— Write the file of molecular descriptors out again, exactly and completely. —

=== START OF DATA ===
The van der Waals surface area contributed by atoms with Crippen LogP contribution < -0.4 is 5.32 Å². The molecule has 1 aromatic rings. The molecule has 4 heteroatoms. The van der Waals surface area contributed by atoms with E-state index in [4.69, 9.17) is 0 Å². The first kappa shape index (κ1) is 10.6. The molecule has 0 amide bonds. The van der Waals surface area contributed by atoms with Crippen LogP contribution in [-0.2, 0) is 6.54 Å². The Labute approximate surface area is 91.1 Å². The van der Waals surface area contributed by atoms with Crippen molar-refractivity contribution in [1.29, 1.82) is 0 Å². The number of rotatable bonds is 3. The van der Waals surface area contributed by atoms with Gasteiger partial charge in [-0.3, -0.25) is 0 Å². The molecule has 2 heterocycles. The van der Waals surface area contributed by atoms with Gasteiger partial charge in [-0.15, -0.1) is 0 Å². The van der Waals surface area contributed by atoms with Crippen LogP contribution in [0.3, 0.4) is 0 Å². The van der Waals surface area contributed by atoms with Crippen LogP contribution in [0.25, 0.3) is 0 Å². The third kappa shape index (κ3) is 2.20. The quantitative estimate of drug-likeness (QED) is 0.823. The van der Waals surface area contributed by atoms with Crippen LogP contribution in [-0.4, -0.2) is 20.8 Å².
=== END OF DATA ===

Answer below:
The van der Waals surface area contributed by atoms with Crippen LogP contribution < -0.4 is 5.32 Å². The molecule has 1 aromatic rings. The molecule has 4 heteroatoms. The van der Waals surface area contributed by atoms with E-state index in [4.69, 9.17) is 0 Å². The first kappa shape index (κ1) is 10.6. The molecule has 0 amide bonds. The van der Waals surface area contributed by atoms with Crippen LogP contribution in [-0.2, 0) is 6.54 Å². The Labute approximate surface area is 91.1 Å². The van der Waals surface area contributed by atoms with Crippen molar-refractivity contribution in [1.29, 1.82) is 0 Å². The number of rotatable bonds is 3. The van der Waals surface area contributed by atoms with Gasteiger partial charge in [-0.3, -0.25) is 0 Å². The molecule has 2 heterocycles. The van der Waals surface area contributed by atoms with Gasteiger partial charge in [-0.15, -0.1) is 0 Å². The van der Waals surface area contributed by atoms with Crippen LogP contribution in [0.3, 0.4) is 0 Å². The van der Waals surface area contributed by atoms with Crippen LogP contribution in [0.25, 0.3) is 0 Å². The third kappa shape index (κ3) is 2.20. The quantitative estimate of drug-likeness (QED) is 0.823. The van der Waals surface area contributed by atoms with Crippen LogP contribution in [-0.4, -0.2) is 20.8 Å².